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What Happens When A SPA Performer Wants A $40 Jar Of Honey?

Just imagine: a bona-fide celebrity is coming to your school for a concert.

The stars have aligned. Fortune has ruled in your favor, and from out of the great beyond of fame, this celebrity rolls into your little corner of agrarian Pennsylvania, their tour bus hurtling down Interstate 80 like a ten-wheeled chariot. “At last!” you think, hardly daring to believe it.

You wonder: What will the celebrity think of your school? Will the show be good? Will the celebrity live up to your expectations? And just who will buy the celebrity’s snacks?

The honor of answering these questions belongs to Penn State senior Brett Morris, a computational data science major from Lebanon, New Jersey. Morris serves as the hospitality chair for the Student Programming Association.

“My major doesn’t really have much human interaction,” he said. “It’s just something I like doing because it’s really rewarding the day of show or day of an event when I see people excited to go to our events for free.”

One of the main responsibilities of Morris’ job involves stocking the green room before a performance and ensuring the artists’ visits to Penn State go smoothly.

Once contracts are finalized, Morris reviews them, paying special attention to the riders, which indicate what the artists requests in their green room. After some negotiation — usually centered on the university’s dry campus policy — Morris and his colleagues go shopping with a SPA purchasing card to stock up on the artists’ requests.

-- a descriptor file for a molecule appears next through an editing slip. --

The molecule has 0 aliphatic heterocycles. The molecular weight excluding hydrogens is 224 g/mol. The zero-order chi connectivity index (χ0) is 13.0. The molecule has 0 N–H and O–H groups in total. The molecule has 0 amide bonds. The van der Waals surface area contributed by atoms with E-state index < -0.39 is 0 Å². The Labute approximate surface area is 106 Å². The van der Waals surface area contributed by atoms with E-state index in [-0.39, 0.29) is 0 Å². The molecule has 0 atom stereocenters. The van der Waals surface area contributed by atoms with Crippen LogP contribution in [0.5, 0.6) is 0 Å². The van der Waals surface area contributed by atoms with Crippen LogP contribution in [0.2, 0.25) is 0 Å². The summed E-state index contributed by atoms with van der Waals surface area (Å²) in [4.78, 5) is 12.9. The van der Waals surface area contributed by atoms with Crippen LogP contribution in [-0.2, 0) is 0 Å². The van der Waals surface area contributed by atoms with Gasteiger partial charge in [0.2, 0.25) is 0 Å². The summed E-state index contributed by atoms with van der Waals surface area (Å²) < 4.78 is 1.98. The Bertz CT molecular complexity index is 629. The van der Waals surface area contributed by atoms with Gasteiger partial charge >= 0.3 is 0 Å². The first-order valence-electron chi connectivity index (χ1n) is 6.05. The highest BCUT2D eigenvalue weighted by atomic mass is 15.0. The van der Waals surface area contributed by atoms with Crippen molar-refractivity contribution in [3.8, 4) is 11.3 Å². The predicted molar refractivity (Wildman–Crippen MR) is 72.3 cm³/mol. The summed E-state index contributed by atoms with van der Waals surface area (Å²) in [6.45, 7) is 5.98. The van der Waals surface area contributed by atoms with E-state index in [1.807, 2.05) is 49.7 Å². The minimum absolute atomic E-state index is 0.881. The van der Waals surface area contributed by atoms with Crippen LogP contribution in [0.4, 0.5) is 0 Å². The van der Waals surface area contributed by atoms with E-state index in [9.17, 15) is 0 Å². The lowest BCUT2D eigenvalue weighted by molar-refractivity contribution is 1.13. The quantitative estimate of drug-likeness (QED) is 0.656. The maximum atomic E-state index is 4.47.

“Usually, they have very specific food needs, even for things like water,” Morris said. “Even if it’s not like alkaline water, they still specify a brand. One thing we get somewhat frequently is something called Manuka honey. It’s extraordinarily expensive.”

For those folks reading at home who aren’t boujee enough to know, a jar of Manuka honey costs a cool $6.48 per ounce and is made by bees that pollinate in remote, untouched parts of New Zealand just 2-6 weeks per year. Morris said singers usually like to have honey before they perform in order to smooth their voices…even if it costs $40 for a small jar.

But celebrities are people, and as is the case with people, not everything is about elitist food purchases. For instance, when indie pop group Saint Motel performed last year, the band requested something local from Penn State. Morris and his team provided Cookies-N-Cream ice cream from the Creamery.

Aside from running errands and stocking the green room, Morris is still a music fan, and his job provides plenty of perks when he’s able to work with celebrities. Last year, Blackbear, his favorite artist, performed at a SPA concert, and Morris was able to work closely with him.

“We still have to exhibit the utmost professionalism, but it was still wild being that close to my favorite artist,” Morris said. “It’s always a pleasure to work with the artists, because I would say that 90 percent of the artists we deal with are engaging with SPA as a whole.”

So the next time you see a SPA-sponsored event, and that celebrity is enlivening Penn State with their overwhelming star power and talent, just remember Morris and his hospitality team, who helped make their appearance possible.

Someone’s gotta buy the Manuka honey for them, after all.


This post has been edited to more accurately reflect Morris’s role with SPA.

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About the Author

Steve Schneible

Recovering Bethlehem, PA native. English & Psych student, PSU SHC class of 2021. Paterno Fellow. Narcissism Hour Showrunner. Kalliope Fiction Coordinator. Earnest and usually good-natured milquetoast. Baby Onward State contributor. Email: steveschneible@onwardstate.com Moderately amusing Twitter account: @steve_schneibs

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